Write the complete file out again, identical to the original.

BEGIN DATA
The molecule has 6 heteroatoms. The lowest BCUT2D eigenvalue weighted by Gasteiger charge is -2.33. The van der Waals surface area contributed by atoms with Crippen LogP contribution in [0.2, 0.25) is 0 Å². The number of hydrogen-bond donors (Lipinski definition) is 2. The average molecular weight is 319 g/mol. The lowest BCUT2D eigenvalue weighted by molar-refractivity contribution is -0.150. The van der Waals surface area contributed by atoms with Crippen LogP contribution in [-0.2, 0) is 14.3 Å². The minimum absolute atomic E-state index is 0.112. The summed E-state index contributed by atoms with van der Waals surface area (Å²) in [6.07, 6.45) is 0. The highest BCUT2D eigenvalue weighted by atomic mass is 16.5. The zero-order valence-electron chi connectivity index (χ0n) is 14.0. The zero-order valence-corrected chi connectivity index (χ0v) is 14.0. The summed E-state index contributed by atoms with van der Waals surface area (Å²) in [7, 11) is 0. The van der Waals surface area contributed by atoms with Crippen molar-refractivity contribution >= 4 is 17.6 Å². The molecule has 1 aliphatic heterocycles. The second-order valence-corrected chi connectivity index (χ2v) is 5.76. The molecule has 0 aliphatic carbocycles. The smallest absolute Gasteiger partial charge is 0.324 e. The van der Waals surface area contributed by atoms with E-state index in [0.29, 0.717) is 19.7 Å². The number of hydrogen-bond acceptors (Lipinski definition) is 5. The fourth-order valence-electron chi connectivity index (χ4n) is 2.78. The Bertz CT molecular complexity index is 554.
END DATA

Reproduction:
The molecule has 6 heteroatoms. The lowest BCUT2D eigenvalue weighted by Gasteiger charge is -2.33. The van der Waals surface area contributed by atoms with Crippen LogP contribution in [0.2, 0.25) is 0 Å². The number of hydrogen-bond donors (Lipinski definition) is 2. The average molecular weight is 319 g/mol. The lowest BCUT2D eigenvalue weighted by molar-refractivity contribution is -0.150. The van der Waals surface area contributed by atoms with Crippen LogP contribution in [-0.2, 0) is 14.3 Å². The minimum absolute atomic E-state index is 0.112. The summed E-state index contributed by atoms with van der Waals surface area (Å²) in [6.07, 6.45) is 0. The highest BCUT2D eigenvalue weighted by atomic mass is 16.5. The zero-order valence-electron chi connectivity index (χ0n) is 14.0. The zero-order valence-corrected chi connectivity index (χ0v) is 14.0. The summed E-state index contributed by atoms with van der Waals surface area (Å²) in [7, 11) is 0. The van der Waals surface area contributed by atoms with Crippen molar-refractivity contribution >= 4 is 17.6 Å². The molecule has 1 aliphatic heterocycles. The second-order valence-corrected chi connectivity index (χ2v) is 5.76. The molecule has 0 aliphatic carbocycles. The smallest absolute Gasteiger partial charge is 0.324 e. The van der Waals surface area contributed by atoms with E-state index in [0.29, 0.717) is 19.7 Å². The number of hydrogen-bond acceptors (Lipinski definition) is 5. The fourth-order valence-electron chi connectivity index (χ4n) is 2.78. The Bertz CT molecular complexity index is 554.